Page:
Feminine are arbor, tree ; mulier, woman ; soror, sister ; uzor, wife. The Nominative has no additional s, and changes in masculines e to i, and in neuters e or o to u before s. by compensatory lengthening), and some of its compounds (with change of vowel), as bes, semis. i), pulvis (occasionally pulvis), dust; v Gmia, plough- share (see 45, R. -us, -eris : Venus, and occasionally plgnus, pledge (see 4).

Masculine are salar, trout, and proper names in -ar ; augur, augur ; furfur, bran ; names of animals in -ur and a few proper names in -ur. -as, -assis : as (m.), a copper (vowel long in Nom. -is, -eris : cinis, ashes; cucumis, cucumber (see 57, R. -us, -oris : corpus, body ; decus, grace ; pignus, pledge, and twelve others ; on robus (see 45, R.

In the syntax nearly everything that pertains to the history of usage has been brought together by Professor LODGE ; but for all deviations from the theory of former editions we bear a joint responsibility. the Erlduterungen zur lateinischen Grammatik of DEECKE (1893). and f.), apple ; vesper, evening (68, 10) ; v Smer, ploughshare (47 , 2).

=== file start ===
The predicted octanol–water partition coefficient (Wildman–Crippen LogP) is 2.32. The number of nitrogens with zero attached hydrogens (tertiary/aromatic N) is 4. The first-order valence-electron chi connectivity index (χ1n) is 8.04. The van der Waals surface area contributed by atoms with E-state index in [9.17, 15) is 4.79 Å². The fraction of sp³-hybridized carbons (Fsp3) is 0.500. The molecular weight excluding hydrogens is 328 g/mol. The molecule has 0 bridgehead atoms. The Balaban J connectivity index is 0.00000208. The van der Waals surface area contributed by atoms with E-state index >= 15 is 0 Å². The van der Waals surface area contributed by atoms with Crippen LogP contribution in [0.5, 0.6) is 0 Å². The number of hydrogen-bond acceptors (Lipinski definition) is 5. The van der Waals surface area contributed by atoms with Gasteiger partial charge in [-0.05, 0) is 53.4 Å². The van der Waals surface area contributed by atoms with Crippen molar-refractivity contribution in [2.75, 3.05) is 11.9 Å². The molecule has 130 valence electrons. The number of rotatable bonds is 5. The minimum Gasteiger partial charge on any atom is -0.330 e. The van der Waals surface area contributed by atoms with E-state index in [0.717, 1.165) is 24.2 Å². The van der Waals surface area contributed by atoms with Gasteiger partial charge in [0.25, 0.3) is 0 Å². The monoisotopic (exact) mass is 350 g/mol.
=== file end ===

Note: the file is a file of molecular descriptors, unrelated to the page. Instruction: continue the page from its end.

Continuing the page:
A manual that has held its place, however modest, for more than a quarter of a century, hardly needs an elaborate exposition of the methods followed ; but as the new gram- mar embraces a multitude of details that were not taken up in the old grammar, it has been thought fit that Pro- fessor LODGE should indicate the sources of the notes with which he has enriched the original work. Many matters of importance both in Etymology and Syntax are treated in the Archiv fur lateinische Lexicographie, and the construc- tions with individual words are often well discussed in KEEBS' Anti- barbarus der lateinischen Sprache (6th edition, by SCHMALZ, 1886). In the matter of the order of words we have followed WEIL'S treatise on the Order of Words, translated by SUPER (1887). The neuters acer, maple; cadaver, dead body ; cicer, pea ; laser, a plant ; laver, a plant ; papaver, poppy ; piper, pepper ; slier, willow ; siser, skirret ; suber, cork ; tuber, tumor ; fiber, teat ; [verber], thong. -or, -oris : arbor (f.), tree (stem originally in -os) ; some Greek words in -tor, as rhetor, rhetorician ; slave names in -por, as Marcipor ; the neuters : ador, spelt ; aequor, sea ; marmor, marble. Four neuters, ebur, ivory ; femur, thigh ; iecur, liver ; robur, oak, show Gen.